A Case For The Inclusion Of Alternatives In A Balanced Portfolio
The Endowment Model is an alternative theory for portfolio management. Unlike the modern portfolio theory – first applied in 1952 – which promotes a 60/40 stock/bond split, the endowment model advocates an allocation to alternative assets within a portfolio.
Most well-known endowments were established to continue the educational mission of our nation’s largest colleges and universities. Based on our research, we believe these university endowments invest in the alternative, equity, and fixed income markets, with a long term, future-oriented horizon.
Universities’ large capital pools allow them to diversify across many different asset classes and countries. We believe this ensures that assets within each portfolio have low correlations to each other. By investing in alternatives such as real estate, commodities, and private equity, the universities were able to perform well even when the markets suffered greatly during the recent economic downturn. Alternatives’ low correlation to the markets provided a hedge against huge portfolio dropdowns during the financial crisis.
As such, we believe the endowment model invests in less volatile, less marketable assets in order to produce high, yet stable returns. As shown in Figure 1, alternative investments and strategies comprised the largest proportion (51.4%) of the top 20 largest endowments’ asset allocations in 2013. The 36% allocation to equities and 13% allocation to fixed income are significantly lower than the traditional portfolio 60/40 stock/bond split.
Although portfolios that follow the endowment model may not outperform the S&P 500 and other benchmarks in the short-term, an analysis of the returns of the largest endowments shows that, on average, portfolios using the endowment model generate higher returns in the long run.
Of the 20 largest university endowments in the United States, 16 reported both short and long-term returns. As shown in Figure 2, the S&P (highlighted in orange) beat each of these endowments in the 2013 fiscal year. This can be attributed to the huge rally in equities markets as a result of the Fed’s continuation of quantitative easing, momentum investing, and a loss of fundamentals in the market.
As shown in Figure 3, 14 of these endowments had higher annualized returns than the S&P’s 8.08% annualized return over the previous 10 years, however. By diversifying their portfolios with alternatives, we believe the universities were able to avoid major losses from the economic collapses that occurred in 2000 and 2008 and continue growing the schools’ investment portfolios.
The long-term success of the endowment model can be replicated by both institutions and individuals. Although university endowments have enough capital to invest directly in alternative assets by purchasing real estate and other physical assets, individuals have typically found limited opportunities available. As investors have grown increasingly dissatisfied with public markets, there have evolved greater choices for investing in alternative assets that offer meet a wider range of capital requirements.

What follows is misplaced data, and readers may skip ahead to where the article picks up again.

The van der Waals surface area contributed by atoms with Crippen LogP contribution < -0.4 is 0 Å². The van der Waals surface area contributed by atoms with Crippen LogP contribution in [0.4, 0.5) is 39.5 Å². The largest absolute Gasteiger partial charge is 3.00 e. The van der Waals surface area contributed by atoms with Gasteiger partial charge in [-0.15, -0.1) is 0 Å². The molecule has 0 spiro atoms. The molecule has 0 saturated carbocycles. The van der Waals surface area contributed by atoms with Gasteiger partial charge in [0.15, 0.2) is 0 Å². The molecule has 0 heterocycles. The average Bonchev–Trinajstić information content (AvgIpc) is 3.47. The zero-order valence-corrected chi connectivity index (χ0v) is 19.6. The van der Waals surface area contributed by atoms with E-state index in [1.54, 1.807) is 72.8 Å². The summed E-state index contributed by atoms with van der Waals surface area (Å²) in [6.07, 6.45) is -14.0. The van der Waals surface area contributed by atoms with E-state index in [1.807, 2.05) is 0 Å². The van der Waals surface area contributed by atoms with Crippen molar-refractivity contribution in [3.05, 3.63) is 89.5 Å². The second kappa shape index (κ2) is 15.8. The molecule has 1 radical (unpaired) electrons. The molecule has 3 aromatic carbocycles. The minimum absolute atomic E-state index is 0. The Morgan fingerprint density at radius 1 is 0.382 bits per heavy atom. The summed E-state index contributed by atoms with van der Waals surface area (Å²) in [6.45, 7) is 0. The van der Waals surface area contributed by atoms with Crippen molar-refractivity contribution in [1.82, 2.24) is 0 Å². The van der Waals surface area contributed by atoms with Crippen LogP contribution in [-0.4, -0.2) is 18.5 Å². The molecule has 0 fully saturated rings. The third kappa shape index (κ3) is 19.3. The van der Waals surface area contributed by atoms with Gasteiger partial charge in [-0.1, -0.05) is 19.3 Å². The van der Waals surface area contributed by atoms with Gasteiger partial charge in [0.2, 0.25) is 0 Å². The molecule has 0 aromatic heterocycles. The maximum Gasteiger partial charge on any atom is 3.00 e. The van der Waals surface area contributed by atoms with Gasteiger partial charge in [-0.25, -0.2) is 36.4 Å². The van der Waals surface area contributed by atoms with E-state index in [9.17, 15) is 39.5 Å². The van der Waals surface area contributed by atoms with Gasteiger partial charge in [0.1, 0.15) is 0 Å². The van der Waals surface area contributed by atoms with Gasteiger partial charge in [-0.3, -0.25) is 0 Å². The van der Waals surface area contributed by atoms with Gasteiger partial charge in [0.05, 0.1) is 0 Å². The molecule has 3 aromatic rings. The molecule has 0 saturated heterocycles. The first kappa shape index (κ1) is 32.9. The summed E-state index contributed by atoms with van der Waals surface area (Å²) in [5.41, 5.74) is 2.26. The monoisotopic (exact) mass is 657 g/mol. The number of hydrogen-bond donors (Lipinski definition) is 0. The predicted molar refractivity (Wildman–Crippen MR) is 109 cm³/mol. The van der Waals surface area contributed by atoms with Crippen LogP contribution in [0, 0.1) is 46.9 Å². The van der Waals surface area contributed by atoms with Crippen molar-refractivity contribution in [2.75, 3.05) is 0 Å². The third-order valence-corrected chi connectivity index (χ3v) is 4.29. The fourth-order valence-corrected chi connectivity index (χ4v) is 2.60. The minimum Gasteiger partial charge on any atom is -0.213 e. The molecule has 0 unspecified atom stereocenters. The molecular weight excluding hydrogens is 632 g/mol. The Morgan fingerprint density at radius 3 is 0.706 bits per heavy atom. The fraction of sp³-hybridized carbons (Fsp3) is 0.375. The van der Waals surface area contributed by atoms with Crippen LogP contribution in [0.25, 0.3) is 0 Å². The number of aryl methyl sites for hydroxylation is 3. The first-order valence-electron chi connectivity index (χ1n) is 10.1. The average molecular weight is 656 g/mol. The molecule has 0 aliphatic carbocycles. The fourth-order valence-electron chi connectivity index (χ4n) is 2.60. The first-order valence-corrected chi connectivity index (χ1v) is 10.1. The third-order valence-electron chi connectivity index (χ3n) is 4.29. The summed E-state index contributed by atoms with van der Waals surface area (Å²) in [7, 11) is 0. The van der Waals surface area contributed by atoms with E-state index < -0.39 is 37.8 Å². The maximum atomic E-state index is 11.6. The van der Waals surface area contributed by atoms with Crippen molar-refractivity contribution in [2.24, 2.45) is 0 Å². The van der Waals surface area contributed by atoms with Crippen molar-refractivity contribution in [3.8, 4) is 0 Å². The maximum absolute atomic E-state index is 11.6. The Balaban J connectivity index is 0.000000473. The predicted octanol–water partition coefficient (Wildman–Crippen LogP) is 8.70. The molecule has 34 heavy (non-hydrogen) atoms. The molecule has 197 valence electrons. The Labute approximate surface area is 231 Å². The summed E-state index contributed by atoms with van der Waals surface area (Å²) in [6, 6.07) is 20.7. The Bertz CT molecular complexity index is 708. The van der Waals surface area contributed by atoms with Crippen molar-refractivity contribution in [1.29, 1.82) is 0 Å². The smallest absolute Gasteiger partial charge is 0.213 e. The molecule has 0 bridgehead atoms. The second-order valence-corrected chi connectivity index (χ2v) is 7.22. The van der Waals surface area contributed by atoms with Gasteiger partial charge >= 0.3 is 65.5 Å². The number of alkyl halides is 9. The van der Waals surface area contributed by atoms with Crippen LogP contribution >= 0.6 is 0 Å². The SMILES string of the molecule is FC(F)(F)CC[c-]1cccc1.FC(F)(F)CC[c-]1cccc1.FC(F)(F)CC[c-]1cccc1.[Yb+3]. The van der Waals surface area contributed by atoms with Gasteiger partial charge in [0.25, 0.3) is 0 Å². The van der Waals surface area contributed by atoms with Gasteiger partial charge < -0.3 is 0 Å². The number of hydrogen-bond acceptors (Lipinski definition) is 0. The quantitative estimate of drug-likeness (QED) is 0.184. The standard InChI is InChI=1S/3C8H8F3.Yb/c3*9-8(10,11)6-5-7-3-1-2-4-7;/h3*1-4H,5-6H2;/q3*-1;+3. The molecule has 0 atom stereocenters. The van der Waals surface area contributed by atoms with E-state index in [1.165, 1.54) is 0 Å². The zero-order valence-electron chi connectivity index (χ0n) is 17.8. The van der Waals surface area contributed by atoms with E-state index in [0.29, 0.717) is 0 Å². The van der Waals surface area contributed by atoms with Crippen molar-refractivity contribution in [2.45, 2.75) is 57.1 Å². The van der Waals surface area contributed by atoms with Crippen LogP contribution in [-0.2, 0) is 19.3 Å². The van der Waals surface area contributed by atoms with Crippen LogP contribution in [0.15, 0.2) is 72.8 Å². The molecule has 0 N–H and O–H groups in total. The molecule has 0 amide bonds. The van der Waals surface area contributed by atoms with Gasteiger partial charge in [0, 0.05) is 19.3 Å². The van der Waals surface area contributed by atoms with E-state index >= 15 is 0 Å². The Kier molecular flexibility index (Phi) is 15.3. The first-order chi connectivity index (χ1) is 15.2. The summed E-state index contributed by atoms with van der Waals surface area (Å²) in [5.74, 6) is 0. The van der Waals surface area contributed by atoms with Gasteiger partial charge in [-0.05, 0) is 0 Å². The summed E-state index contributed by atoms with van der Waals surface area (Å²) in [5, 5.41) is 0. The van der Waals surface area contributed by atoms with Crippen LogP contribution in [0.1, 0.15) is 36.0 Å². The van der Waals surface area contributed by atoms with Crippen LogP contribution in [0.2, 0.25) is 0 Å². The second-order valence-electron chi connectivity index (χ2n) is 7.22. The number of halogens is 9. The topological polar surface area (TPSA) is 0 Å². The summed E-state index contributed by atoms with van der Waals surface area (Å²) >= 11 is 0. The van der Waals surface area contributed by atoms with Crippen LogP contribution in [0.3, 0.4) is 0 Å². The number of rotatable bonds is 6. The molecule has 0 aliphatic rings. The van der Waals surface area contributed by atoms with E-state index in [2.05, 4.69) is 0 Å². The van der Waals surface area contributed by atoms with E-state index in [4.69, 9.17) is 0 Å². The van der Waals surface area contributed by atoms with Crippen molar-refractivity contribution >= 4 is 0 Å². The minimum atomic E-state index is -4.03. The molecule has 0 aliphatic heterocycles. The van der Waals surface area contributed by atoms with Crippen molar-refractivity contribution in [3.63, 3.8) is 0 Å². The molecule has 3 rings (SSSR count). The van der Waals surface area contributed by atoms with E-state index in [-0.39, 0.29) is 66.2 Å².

For example, certain funds that specialize in alternative assets or alternative strategies may pool smaller capital investments in order to make larger investments in assets, similar to those of endowments. Crowdfunding provides another option for the individual investor. Creatively structured private placements can also be a viable avenue for accredited and qualified investors. Through these varied opportunities, we believe individual investors and smaller institutions can lower their portfolios’ volatilities and enhance long-term returns — taking a page from the textbook of some of the most renowned academic institutions.
Assertions in this article are based on proprietary internal research analyzing endowment asset allocations and performance returns.
Either the current or target asset allocation of each of the largest 20 endowments (as determined by the 2013 NACUBO-Commonfund Study of Endowments) was found from the universities’ 2013 financial reports. Each university’s allocation groups were compiled into 3 broader categories: alternatives, equities, and fixed income and cash. The percentage of the endowment allocated to each asset class was then multiplied by the endowment size to give the dollar value invested in each category. The dollar value of each category was summed across all endowments and then divided by the total asset value of all endowments included in the study to find the percent allocation of each asset class amongst all endowments. Data from Cornell University was excluded from the analysis as its financial report did not provide enough detailed information.
Figures 2 and 3 depict the endowment returns of 16 of the 20 largest endowments. This sample represents only the endowments who reported both 1 year and 10 year annualized returns in 2013. University endowment returns were gathered from their year-end 2013 financial reports. Morningstar was used to determine the returns of the S&P 500 for each period. Other sources, including the Wall Street Journal, the Duke Chronicle, and Cornell Sun, were used to confirm endowment returns.